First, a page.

I slept ok. I woke up in the night needing a wee as usual, I thought it was about 4am but it was only 1am so I really had to get up. On my way to the long drop I saw Martin peeing over the edge of the mountain, not what you need to see in the middle of the night! Back in bed I struggled to go back to sleep. I heard some scuttling. At first I thought it was outside. Whatever it was sounded massive. Then I thought it was in the room. I did the thing I do best in these situations, I ignored it.  

The toilet: 


The view from the ‘window’ of the toilet: 

The view we woke up to:


Out 6:20 wake up knock came and we got ready for breakfast. Really cold this morning, but beautifully clear. I had a chapati with jam for breakfast which was a bit disappointing but that’s the chance you take. The water was revolting, it tasted of the fire they boiled it on, it tasted burnt.

We got moving at about 8:20am. Straight up all morning towards the prayer flags in the distance. Although cold to start with we de-layered pretty quickly but the gloves stayed on. When the sun eventually came up from behind the mountains it was boiling, it’s incredibly intense when it comes out. We quickly left the tree line behind, moving into more rocky and exposed terrain. 


We arrived at a tea house and had noodle soup. Horrible memories of surviving on ramen entered my head, but it was absolutely delicious. Probably because it actually had some flavour, unlike ramen!  


We continued on up to the Chetra La pass. It was arduous! Steep, rocky, difficult to breathe. The pass around 4550m so we gained around 1000m which is a lot at this altitude. The weather had started to close in and the clouds descended as we reached the pass. 


We didn’t stay long as it was cold in the cloud. From here it was supposed to be downhill, but there was a lot of uphill in the downhill! This is known as Nepalese flat. We got to another tea house and had another hot lemon and ginger tea (I’ve never drunk this much tea in my life), biscuits and a dried lentil Nepalese snack. It got really really cold. 

Then it really was time to descend, we went down for about and hour and ended up in the tea house at Thulikharka at around 4250m. We go high and sleep lower than we have been, which is supposed to help acclimatisation. Other than being completely out of breath every second I was walking uphill, I found today not too bad. We were walking for 9 hours and there was a lot of up but we were going at a really gentle pace.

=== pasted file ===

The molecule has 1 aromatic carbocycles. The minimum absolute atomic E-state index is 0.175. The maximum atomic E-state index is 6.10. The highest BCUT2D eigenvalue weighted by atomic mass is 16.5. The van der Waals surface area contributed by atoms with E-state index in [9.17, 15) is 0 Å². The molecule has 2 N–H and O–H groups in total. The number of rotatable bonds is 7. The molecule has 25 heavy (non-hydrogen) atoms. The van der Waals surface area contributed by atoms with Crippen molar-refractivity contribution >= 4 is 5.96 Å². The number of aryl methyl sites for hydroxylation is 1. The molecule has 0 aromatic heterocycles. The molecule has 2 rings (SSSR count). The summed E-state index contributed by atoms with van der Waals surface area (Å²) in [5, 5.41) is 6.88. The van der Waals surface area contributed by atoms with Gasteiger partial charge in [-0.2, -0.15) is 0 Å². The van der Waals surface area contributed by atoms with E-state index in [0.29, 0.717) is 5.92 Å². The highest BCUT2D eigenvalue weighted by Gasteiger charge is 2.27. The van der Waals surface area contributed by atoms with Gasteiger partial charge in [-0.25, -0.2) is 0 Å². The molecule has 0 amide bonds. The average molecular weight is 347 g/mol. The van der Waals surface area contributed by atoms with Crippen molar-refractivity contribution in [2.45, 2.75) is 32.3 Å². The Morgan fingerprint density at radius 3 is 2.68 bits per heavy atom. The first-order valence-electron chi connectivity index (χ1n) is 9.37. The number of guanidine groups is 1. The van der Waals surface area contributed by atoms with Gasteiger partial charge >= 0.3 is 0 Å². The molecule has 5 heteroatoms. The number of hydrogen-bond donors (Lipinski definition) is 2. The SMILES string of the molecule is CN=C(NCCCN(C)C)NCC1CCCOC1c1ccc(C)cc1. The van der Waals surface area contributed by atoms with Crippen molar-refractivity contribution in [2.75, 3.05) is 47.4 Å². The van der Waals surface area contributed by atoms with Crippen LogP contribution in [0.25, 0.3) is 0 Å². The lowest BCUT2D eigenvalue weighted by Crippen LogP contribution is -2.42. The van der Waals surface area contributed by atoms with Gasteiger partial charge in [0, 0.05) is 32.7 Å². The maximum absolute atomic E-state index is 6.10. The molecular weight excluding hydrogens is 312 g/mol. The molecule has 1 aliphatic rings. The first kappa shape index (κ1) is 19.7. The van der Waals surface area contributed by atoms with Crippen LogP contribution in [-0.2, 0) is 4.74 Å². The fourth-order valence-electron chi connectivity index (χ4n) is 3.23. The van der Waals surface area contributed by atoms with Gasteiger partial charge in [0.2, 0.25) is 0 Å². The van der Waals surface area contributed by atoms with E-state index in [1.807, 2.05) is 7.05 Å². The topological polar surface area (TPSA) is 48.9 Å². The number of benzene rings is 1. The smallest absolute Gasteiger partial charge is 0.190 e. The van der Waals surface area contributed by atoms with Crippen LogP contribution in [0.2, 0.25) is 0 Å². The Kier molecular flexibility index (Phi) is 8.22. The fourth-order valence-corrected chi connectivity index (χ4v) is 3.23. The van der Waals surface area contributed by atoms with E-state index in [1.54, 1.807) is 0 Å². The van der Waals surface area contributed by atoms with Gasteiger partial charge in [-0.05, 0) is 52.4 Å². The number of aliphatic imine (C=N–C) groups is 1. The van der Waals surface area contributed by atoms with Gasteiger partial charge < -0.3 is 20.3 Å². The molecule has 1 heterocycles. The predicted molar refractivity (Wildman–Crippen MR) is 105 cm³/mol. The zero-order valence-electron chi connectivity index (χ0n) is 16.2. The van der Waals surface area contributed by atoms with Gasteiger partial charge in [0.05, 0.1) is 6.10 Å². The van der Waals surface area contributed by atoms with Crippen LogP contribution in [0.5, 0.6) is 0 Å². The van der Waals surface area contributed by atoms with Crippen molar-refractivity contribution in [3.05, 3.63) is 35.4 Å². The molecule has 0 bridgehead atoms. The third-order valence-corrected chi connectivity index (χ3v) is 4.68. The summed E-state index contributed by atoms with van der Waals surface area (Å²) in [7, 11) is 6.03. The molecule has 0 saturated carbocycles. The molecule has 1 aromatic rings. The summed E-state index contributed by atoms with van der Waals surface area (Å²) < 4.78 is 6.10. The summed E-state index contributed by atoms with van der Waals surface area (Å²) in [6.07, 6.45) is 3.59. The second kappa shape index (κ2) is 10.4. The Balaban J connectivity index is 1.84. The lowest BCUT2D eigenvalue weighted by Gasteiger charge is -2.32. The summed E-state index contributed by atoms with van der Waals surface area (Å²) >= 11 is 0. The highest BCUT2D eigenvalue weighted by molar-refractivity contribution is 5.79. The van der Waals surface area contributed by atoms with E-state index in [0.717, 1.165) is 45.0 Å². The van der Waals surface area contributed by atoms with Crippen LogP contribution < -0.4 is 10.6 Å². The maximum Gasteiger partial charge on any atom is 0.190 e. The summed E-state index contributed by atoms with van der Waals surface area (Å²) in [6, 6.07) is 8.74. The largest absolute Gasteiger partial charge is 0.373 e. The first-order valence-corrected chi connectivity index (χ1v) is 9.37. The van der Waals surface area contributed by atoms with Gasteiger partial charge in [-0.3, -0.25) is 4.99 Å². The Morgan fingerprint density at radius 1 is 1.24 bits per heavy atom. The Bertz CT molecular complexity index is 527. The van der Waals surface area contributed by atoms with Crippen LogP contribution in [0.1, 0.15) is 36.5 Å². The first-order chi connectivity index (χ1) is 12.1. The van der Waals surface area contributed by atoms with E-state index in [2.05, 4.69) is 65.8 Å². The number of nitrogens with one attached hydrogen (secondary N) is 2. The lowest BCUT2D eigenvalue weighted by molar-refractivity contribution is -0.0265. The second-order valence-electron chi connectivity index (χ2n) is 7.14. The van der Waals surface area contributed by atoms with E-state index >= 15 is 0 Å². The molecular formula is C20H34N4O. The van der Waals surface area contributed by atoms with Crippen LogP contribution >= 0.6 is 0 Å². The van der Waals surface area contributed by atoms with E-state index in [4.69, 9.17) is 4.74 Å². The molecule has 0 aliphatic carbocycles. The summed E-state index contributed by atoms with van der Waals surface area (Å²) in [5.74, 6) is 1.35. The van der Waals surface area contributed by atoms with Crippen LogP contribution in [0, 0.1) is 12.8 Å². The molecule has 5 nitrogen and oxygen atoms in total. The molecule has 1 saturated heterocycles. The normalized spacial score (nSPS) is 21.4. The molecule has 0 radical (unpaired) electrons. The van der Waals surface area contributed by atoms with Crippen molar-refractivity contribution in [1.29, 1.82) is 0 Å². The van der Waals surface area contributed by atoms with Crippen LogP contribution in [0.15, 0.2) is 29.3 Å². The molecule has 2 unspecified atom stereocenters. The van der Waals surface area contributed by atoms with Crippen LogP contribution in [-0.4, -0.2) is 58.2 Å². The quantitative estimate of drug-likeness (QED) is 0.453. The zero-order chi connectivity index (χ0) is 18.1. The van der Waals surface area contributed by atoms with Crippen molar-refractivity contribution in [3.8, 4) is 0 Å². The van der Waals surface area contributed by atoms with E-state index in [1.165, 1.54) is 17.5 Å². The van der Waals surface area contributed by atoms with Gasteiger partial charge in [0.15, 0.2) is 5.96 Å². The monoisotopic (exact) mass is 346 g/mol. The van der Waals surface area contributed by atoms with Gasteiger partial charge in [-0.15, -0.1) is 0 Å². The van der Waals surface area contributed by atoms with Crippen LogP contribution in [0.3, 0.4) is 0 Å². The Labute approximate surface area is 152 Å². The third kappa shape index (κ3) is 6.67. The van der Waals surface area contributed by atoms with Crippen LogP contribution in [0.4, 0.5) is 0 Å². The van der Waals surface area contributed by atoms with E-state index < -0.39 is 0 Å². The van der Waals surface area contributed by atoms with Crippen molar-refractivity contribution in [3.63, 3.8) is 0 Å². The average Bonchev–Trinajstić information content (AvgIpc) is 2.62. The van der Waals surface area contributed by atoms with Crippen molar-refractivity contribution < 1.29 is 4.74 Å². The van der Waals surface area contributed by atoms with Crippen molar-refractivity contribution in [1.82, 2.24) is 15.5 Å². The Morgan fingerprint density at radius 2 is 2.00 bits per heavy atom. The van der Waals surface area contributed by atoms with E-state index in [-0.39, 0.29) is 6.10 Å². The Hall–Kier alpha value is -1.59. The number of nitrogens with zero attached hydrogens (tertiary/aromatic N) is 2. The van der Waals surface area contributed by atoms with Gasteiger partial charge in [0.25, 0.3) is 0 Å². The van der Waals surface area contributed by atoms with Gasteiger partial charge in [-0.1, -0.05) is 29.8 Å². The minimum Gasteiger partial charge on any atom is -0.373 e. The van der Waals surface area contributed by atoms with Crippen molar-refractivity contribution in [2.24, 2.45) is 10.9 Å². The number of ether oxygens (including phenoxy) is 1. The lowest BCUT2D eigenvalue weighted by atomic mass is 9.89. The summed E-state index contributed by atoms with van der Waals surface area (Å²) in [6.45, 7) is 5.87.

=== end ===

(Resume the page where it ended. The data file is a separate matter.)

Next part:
We are leapfrogging with another group of 10, a mixed Austrian/Swiss/German group (the Europeans). And a couple of Indian ladies, Ash and Archie. Lots of people are feeling the effects of altitude today, headaches and nausea. I felt fine. Maybe because I already started the diamox? 

The thing I am finding most difficult is being on other peoples schedules. I can’t do what I want. I am so used to making my own plans, eating when I want, stopping when I want. We rest constantly, that’s not a problem, but we have to hang around a lot to wait for people and when you are just hanging around you get really cold. Hot cold hot cold hot cold. It’s something I’m going to have to adapt to, being part of a group. The amount of moaning, panicking and worrying is also very difficult to deal with. I’ve spent too much time on my own! 

I tried to buy a Mars Bar or a Twix at the lodge but they were all two years out of date – always check the dates of things in tea houses. I did buy a bottle of Sprite for £2 / $3 that was 6months out of date. It was a bit flat but it was ok. 

I had Garlic soup and veg noodles for dinner, the noodles were cold but they were good even so. 


Today we met a group on their way down who didn’t make the summit. Some of their group got sick. They gave some good advice – don’t risk you life to get to the summit! They were really unlucky with the weather too, they had rain for the first 6 days and the trail was covered in leeches. 

I went to bed quite early with the intention of reading for a bit and just having some down time, I fell asleep after reading about half a page. I woke up an hour later bursting for a wee, I found my head torch and made my way down the steep, uneven staircase, outside and down the hill to the ‘short drop’ with the very wide hole!  A thundering horse piss – maybe a side effect of the Diamox.  

If you liked that, then you might like this...

Adventure with purpose.

785 million people globally don't have access to clean water. That's 1 in 10 people. In 2020 this is not ok.

I fundraise for Just a Drop in the hope that if I walk thousands of miles for clean water then the people who need to won’t have to. Find out more


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